Bank robbery suspects make tracking easier
Bank robbers don’t always get caught quickly, but usually they do get caught.
According to the FBI, 70 to 75 percent of all bank robbers are eventually nabbed.
The robber who in September stole an undisclosed amount of cash from Bank of America on Kingsbury Grade has not been found, but, according to the FBI, it sometimes takes months, even years to track down this type of criminal.
“The solution rate for bank robberies is relatively high,” said Nick Rossi, special agent of FBI.
“Most bank robbers tend to be repeat offenders. As a result it makes it easier for law enforcement to identify them.”
As was case with the robber on Kingsbury Grade, a photo was taken from the bank’s surveillance camera and distributed to law enforcement agencies in the area to increase the chances that someone will see the man.
“Usually bank robbers are more regional in their sphere of activity.” Rossi said. “It’s not uncommon to have bank robbers rob banks in Auburn, Sacramento and maybe go down to the Bay Area. You’re not going to find too many who go coast to coast.”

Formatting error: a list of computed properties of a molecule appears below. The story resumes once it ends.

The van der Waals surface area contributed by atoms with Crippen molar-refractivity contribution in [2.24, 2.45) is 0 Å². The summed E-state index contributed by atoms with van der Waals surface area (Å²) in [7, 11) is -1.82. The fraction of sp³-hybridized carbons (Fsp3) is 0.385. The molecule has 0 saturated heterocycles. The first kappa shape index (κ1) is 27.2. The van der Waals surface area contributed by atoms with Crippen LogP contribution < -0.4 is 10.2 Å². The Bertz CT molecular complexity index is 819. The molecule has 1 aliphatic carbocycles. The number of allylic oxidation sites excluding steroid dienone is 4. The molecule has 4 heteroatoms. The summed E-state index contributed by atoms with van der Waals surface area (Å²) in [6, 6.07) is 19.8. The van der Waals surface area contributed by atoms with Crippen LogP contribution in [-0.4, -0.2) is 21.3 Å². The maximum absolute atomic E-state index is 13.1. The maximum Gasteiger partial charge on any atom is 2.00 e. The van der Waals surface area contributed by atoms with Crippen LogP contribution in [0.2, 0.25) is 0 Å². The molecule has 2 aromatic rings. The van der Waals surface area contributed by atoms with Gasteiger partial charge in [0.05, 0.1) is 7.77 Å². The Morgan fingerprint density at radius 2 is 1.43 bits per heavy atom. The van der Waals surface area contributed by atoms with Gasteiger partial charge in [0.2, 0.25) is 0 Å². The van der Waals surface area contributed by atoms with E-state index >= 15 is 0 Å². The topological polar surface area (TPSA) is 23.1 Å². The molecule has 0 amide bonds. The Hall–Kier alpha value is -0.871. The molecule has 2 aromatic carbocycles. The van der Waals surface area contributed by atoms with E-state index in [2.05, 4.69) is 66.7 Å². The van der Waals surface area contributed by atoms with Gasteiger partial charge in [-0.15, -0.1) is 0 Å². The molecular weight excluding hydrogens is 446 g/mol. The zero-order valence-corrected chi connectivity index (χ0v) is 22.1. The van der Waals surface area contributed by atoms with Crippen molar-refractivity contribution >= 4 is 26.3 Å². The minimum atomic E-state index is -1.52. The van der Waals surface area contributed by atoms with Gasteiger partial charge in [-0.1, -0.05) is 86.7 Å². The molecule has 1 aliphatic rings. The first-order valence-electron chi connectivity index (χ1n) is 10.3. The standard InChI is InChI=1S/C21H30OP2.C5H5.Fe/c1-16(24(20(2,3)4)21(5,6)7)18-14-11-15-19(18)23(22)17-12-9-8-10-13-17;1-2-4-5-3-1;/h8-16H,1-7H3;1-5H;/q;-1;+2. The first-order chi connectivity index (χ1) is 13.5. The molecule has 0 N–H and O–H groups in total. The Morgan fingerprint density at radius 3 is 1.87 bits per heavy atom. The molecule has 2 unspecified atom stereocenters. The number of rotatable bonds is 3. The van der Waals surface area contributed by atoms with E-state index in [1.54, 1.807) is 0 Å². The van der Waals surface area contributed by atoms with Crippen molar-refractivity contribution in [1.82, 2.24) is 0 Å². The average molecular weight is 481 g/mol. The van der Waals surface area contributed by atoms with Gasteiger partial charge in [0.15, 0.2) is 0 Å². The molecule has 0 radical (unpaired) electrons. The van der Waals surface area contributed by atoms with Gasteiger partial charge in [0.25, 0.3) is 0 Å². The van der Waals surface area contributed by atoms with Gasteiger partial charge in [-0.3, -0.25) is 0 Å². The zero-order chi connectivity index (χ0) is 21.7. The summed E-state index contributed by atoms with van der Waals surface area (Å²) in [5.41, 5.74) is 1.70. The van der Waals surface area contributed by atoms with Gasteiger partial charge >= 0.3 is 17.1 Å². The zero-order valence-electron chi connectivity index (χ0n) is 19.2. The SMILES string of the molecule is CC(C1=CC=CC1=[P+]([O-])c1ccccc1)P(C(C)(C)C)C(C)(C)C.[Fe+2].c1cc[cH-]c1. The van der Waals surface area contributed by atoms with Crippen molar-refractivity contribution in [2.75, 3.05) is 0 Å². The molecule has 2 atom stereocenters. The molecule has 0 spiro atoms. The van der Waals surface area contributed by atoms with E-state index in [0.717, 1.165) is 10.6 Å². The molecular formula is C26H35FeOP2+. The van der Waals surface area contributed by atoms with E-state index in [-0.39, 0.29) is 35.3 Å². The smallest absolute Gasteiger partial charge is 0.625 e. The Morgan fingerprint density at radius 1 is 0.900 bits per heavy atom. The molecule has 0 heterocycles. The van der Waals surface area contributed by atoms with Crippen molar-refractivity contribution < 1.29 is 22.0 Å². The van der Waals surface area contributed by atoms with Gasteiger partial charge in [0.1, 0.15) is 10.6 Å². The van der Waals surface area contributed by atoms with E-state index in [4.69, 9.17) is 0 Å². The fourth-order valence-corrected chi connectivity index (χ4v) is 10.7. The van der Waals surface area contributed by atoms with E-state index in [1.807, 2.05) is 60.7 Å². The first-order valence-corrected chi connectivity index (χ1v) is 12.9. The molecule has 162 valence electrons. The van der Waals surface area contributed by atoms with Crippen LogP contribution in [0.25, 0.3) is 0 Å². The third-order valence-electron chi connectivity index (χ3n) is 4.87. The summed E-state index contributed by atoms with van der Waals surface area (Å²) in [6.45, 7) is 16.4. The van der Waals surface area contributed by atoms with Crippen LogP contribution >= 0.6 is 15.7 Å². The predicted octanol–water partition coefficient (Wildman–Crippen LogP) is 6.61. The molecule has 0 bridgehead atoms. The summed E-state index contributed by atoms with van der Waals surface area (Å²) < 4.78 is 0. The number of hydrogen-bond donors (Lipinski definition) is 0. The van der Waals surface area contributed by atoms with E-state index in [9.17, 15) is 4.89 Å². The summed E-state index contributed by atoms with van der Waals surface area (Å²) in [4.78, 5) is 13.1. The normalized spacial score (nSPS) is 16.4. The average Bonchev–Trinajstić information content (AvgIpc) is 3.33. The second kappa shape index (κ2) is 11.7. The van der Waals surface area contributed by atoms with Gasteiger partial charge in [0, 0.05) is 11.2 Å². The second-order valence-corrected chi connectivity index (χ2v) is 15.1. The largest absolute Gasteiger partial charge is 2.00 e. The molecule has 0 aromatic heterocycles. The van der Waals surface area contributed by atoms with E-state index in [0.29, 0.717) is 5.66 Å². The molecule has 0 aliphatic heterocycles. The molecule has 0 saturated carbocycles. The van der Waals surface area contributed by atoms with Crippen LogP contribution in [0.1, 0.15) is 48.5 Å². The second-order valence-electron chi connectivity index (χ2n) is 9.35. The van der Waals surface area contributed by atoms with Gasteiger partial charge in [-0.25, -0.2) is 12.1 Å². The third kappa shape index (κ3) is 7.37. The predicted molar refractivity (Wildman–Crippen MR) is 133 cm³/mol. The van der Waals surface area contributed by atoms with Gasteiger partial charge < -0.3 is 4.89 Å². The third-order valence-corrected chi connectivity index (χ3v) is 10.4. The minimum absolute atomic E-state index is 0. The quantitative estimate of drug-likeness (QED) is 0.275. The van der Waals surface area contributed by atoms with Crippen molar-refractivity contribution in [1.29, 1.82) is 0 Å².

The Sacramento office of the FBI, a division responsible for the area of the state north and east of Bakersfield, investigated 320 bank robberies in 1992. In 1999, that number decreased to 200. Rossi speculated that today’s more sophisticated surveillance and a general improvement in the economy may account for the drop in robberies.
The FBI investigates bank robberies because they are considered a federal as well as a state violation. In general, if someone is convicted of stealing more than $1,000, the maximum penalty is 10 years in prison. If the bank robbery is committed with a weapon, the sentence could be 25 years to life.
As a rule of thumb the FBI advises banks not to disclose the amount of money stolen.
“We don’t want other potential bank robbers to be enticed by the amount of money stolen from a particular bank,” Rossi said. “Keeping that information secret helps us corroborate or verify information we receive.”
A security camera inside the bank caught the Bank of America robbery on videotape. It showed that around 3:20 p.m. on Sept. 26 a white male slipped a note to a teller. No witnesses saw a weapon on the man, but he was wearing all blue clothing and had a blue Band Aid on his large rounded nose. The white male was around 35 to 38 years old, 5 foot 10 inches, with shoulder length hair. He left the bank and ran north behind the building. Anyone with information about crime is asked to call Douglas County Sheriff’s Department at (775) 586-7250 or (775) 782-9905, or call the FBI in Carson City at (775) 882-1248 and ask for Agent Bill Johnkey.
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